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Role of a Security Officer in a Psychiatric Hospital

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Security officers in psychiatric hospitals wear many hats, from providing security to doctors and nurses to offering companionship to residents. A wide variety of people reside in psychiatric hospitals, from those seeking help for minor psychiatric conditions to those who have been hospitalized due to criminal insanity. Consequently, good security guards don't make assumptions about residents, but do remain constantly vigilant.

Securing Residents

An unfortunate reality of life in a psychiatric hospital is that some residents pose a danger to themselves. Security guards must protect all residents. This may mean inspecting residents' rooms for potential threats, such as shoelaces that can be used to hang oneself. It also means assessing the proper use of force for patients who are out of control. For example, a person experiencing a psychotic episode may begin destroying property, and must be restrained. A good security guard avoids excessive and prolonged use of restraints, while still ensuring that patients pose no danger to themselves or others.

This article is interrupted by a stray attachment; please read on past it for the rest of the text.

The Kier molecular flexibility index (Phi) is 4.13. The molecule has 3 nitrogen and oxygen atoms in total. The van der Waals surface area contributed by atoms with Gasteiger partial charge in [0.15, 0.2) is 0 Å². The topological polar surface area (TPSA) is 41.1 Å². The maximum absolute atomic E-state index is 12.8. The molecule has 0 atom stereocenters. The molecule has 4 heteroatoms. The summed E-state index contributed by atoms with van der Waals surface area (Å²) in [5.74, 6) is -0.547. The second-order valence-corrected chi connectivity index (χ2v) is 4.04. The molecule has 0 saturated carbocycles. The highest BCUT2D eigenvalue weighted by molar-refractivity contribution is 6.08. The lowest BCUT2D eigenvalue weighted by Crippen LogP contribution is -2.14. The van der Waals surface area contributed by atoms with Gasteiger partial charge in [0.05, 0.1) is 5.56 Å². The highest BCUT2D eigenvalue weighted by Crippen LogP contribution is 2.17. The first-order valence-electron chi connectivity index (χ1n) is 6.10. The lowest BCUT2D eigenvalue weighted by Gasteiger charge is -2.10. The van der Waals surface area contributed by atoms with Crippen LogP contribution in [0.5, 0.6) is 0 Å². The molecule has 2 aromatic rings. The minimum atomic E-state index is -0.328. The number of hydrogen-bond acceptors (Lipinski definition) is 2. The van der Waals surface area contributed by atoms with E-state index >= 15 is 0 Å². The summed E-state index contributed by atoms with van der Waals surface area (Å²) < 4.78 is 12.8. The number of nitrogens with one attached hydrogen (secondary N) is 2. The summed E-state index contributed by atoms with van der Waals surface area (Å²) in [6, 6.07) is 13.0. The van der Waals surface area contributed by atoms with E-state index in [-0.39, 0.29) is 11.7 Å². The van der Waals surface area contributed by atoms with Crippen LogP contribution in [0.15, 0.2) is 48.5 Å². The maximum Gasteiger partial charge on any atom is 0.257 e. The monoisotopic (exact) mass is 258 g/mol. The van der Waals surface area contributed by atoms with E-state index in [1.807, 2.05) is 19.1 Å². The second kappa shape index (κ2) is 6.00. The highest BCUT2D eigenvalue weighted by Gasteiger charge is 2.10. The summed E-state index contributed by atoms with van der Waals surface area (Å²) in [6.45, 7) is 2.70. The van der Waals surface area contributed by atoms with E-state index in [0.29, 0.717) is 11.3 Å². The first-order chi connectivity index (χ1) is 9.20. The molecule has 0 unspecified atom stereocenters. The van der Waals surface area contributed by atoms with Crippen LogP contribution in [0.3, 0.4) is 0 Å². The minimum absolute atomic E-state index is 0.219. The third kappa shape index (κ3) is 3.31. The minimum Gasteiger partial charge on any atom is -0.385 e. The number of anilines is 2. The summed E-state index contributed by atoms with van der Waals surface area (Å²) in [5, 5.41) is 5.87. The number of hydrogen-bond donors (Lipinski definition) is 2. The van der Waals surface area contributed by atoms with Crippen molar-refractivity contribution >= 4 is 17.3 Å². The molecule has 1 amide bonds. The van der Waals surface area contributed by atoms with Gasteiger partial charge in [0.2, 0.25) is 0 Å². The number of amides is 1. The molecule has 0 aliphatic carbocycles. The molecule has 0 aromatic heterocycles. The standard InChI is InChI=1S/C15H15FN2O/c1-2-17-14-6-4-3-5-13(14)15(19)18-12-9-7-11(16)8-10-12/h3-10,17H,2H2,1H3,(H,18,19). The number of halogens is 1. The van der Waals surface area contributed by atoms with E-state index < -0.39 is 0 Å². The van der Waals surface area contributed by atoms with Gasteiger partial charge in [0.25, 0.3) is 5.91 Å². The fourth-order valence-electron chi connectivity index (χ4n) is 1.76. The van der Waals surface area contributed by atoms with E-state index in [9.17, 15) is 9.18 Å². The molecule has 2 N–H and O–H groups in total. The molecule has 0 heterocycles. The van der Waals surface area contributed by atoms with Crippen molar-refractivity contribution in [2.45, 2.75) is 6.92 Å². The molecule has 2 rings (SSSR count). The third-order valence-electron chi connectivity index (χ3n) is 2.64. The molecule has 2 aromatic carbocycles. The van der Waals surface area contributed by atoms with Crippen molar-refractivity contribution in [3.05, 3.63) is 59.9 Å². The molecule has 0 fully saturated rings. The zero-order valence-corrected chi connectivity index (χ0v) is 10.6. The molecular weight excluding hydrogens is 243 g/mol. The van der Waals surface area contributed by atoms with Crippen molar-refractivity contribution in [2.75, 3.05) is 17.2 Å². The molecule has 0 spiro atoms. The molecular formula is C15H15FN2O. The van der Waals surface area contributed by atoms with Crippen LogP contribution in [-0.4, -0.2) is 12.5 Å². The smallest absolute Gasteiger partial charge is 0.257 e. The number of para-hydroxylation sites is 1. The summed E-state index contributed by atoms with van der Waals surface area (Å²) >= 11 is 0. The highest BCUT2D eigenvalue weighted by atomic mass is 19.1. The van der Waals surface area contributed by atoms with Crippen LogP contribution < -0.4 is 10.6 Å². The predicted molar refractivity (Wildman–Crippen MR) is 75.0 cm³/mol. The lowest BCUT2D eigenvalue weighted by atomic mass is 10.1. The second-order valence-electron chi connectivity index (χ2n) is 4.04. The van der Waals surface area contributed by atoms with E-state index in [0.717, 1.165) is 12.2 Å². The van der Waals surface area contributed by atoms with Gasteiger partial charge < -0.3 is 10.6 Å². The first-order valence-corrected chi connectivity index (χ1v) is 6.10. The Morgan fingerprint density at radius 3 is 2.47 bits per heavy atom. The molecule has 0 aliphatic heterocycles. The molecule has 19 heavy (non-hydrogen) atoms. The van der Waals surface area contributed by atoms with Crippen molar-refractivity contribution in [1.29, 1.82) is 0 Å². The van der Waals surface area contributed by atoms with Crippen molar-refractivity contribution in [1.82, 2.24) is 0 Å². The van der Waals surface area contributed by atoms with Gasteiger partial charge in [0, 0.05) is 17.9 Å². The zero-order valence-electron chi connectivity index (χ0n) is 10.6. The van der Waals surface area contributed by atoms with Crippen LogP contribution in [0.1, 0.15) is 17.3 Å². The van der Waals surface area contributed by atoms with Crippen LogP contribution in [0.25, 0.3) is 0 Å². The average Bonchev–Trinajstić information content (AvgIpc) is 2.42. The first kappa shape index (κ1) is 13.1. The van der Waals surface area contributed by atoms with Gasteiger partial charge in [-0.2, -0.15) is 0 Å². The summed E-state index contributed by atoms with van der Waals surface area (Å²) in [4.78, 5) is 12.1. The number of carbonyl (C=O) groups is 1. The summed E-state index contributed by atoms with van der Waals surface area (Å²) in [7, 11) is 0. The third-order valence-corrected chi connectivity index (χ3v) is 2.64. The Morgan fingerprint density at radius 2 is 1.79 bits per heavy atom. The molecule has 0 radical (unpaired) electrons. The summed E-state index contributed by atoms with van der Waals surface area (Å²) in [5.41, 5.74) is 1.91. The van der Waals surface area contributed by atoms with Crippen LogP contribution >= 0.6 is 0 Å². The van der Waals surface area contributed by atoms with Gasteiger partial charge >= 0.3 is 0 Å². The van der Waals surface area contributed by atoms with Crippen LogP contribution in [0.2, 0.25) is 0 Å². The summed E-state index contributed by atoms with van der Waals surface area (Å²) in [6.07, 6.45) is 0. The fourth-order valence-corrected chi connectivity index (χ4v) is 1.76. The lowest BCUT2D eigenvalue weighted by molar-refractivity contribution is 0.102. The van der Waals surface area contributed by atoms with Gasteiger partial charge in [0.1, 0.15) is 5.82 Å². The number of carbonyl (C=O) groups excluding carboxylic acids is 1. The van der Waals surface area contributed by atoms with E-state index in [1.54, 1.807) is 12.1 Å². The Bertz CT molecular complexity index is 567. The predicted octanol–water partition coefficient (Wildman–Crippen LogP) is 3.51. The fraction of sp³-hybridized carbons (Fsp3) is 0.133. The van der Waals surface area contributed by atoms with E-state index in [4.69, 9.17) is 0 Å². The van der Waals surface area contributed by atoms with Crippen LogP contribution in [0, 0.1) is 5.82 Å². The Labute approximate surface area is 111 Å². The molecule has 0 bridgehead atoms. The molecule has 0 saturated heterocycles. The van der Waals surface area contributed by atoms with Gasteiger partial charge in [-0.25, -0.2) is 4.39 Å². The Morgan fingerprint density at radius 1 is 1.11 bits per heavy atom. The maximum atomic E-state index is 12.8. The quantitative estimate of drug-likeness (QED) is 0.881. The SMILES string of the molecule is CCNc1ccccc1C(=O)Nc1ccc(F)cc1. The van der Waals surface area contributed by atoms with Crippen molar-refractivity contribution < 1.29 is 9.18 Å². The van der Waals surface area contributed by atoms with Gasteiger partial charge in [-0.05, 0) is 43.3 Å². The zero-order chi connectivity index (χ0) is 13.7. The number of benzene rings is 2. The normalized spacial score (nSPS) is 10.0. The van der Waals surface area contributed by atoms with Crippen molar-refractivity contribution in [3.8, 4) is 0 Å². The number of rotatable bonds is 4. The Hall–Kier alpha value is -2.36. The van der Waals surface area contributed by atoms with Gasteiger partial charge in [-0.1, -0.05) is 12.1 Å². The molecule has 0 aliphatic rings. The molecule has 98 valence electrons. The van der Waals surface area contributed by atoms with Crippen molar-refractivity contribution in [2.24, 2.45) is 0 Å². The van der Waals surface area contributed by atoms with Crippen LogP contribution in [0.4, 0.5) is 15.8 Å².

Protecting Staff and Residents

Particularly in facilities that house the criminally insane, security guards take a more active role in security than they might in a traditional hospital. You may be assigned a floor that you must perpetually patrol, and in some cases, may even be tasked with protecting an individual doctor or nurse. When medical staff work with a patient, you may sit in on the meetings and be required to intervene if the patient becomes dangerous.

Controlling Entrance and Exit

Some psychiatric hospital residents are there due to court order rather than personal choice. This makes controlling who exits the building of paramount importance, and security guards often receive daily updates on who can and can't go outside or leave the building. Likewise, doctors may limit who can visit a patient, particularly if the visitor poses a danger to the patient. Security guards must ensure that each visitor is authorized and has not brought contraband, such as weapons or drugs, into the hospital.

Protecting Patient Information

All psychiatric hospital workers have a duty to protect patient privacy, but security guards at psychiatric facilities often know more about patient histories than those who work in traditional hospitals. Security guards may sit in on therapy sessions or know the dosage of a drug a patient takes to calm anxiety. HIPAA laws prevent you from disclosing this information to anyone, including family members, without specific, written authorization.